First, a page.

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There is a widespread misconception that people with olive or dark complexion don’t need sun protection because of their high amounts of melanin. Melanin is a dark brown-black pigment responsible for the color of skin, hair and iris of the eye. Although it is true that people with dark skin tones are more protected from the harmful rays of the sun than people with lighter ski tones, the protection, however, is not sufficient. According to the American Academy of Dermatology, African Americans have natural sun protection of up to SPF 13 compared to a SPF 4 for Caucasians. Below are a few reasons why you should be wearing sunscreen even if you are a person of color.
Skin of color also gets sunburn
Another widespread misconception is that black people don’t get sunburn. Due to this misconception many dark complexion individuals do not use any sun protection. It may be true that a person of color has more melanin but it doesn’t mean he or she will not get sunburn. High levels of melanin only mean that a person of color can stay longer in the sun without getting sun burnt. For example, if a Caucasian person gets sunburn in 10 minutes, a person with dark skin will be able to avoid sunburn for 50-60 minutes. Multiple sunburns over a long time period will also increase the chances of skin cancer. It is therefore prudent to use at least SPF 30 sunscreen before going out in the sun, even if you are a person of color.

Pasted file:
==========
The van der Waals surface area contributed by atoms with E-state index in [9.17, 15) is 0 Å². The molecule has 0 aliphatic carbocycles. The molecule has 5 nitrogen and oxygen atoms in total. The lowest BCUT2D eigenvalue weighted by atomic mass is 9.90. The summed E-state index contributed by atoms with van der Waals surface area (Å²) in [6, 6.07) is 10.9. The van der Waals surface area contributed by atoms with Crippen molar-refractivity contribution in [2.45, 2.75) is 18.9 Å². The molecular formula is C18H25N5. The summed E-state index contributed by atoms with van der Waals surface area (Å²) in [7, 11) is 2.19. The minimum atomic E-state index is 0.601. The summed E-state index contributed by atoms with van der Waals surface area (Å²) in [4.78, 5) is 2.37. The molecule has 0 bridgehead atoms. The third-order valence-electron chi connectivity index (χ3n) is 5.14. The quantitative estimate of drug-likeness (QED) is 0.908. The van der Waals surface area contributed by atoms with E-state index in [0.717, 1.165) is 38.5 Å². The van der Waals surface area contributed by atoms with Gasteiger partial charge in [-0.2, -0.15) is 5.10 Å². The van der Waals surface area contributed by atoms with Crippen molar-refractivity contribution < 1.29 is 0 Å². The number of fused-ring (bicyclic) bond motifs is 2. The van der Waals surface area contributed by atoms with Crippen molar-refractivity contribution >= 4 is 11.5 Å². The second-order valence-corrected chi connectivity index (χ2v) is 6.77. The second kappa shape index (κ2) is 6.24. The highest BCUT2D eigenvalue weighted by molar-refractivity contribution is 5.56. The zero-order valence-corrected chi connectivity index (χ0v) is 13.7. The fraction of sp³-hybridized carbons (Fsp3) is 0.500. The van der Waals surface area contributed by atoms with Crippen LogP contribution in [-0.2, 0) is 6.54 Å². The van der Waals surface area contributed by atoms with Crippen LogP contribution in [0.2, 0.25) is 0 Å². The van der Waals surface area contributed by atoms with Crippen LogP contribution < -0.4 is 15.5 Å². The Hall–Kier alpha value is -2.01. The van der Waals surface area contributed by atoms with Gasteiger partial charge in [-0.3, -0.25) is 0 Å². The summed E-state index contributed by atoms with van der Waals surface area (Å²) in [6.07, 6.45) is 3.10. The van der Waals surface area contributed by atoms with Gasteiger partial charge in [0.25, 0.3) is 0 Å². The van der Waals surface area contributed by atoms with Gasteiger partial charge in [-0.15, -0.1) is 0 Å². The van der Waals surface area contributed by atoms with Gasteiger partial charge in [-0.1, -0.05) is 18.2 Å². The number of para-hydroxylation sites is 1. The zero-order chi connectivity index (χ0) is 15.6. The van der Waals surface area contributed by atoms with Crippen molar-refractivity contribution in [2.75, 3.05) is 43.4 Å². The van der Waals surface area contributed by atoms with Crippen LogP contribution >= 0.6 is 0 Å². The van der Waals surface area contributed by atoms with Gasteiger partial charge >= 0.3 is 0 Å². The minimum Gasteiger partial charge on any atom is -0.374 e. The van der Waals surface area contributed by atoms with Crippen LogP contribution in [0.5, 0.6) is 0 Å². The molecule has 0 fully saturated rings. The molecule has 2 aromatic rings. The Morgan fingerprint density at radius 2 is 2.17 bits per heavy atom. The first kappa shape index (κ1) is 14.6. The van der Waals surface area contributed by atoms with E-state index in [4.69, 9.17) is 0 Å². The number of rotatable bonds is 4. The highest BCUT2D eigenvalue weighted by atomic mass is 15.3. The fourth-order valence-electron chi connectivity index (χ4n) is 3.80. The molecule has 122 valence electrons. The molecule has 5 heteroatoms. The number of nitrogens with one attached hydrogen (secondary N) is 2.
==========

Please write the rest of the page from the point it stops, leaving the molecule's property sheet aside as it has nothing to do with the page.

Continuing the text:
People of color are not naturally protected against Skin Cancer
Another reason that you should use sunscreen is because you are not protected against skin cancer. A dark skinned person may be able to stay longer in the sun without getting sunburn but it does not protect you from the damages cause by UV rays. The long wave UV-A rays can penetrate deeper than UV-B rays, even in dark skin and may cause cancerous growth. Researches have shown that the possibility of skin cancer is 1 out of 5 in Caucasians and 1 out of 1000 in people of color. The numbers may look pale in comparison to white people but the bigger picture is still alarming. There are more deaths among people of color due to skin cancer compared to Caucasian people, because skin cancer is diagnosed at later and matured stage. Melanoma was the cause of death of the famous music icon, Bob Marley at the age of 36. You should not take the risk of skin cancer lightly even if you have an olive or a dark complexion. Regular use of sunscreen can lower the chances of skin cancer by 97-98%.
Age Spots, Wrinkles and Rich Complexions
People of color are blessed as the signs of ageing and wrinkles don’t show as early as they show up on the skin of Caucasians. This is because high amounts of melanin absorbs the harmful UV rays and protect our collagen. It results in a thicker skin and better protection against age spots and wrinkles. The melanin and collagen may lose their effectiveness with age and wrinkles may start to appear on skin of color if proper steps are not taken to protect it from sun damage. Wearing sunscreen protects our collagen fibers and keeps them intact. If you desire healthy and great looking skin, it’s important to use a sunscreen of at least SPF-30. It will absorb the harmful UV-A and UV-B rays and thus offering you protection from both skin cancer and photo ageing.
To maintain healthy and great looking complexion, use your broad spectrum sunscreen daily.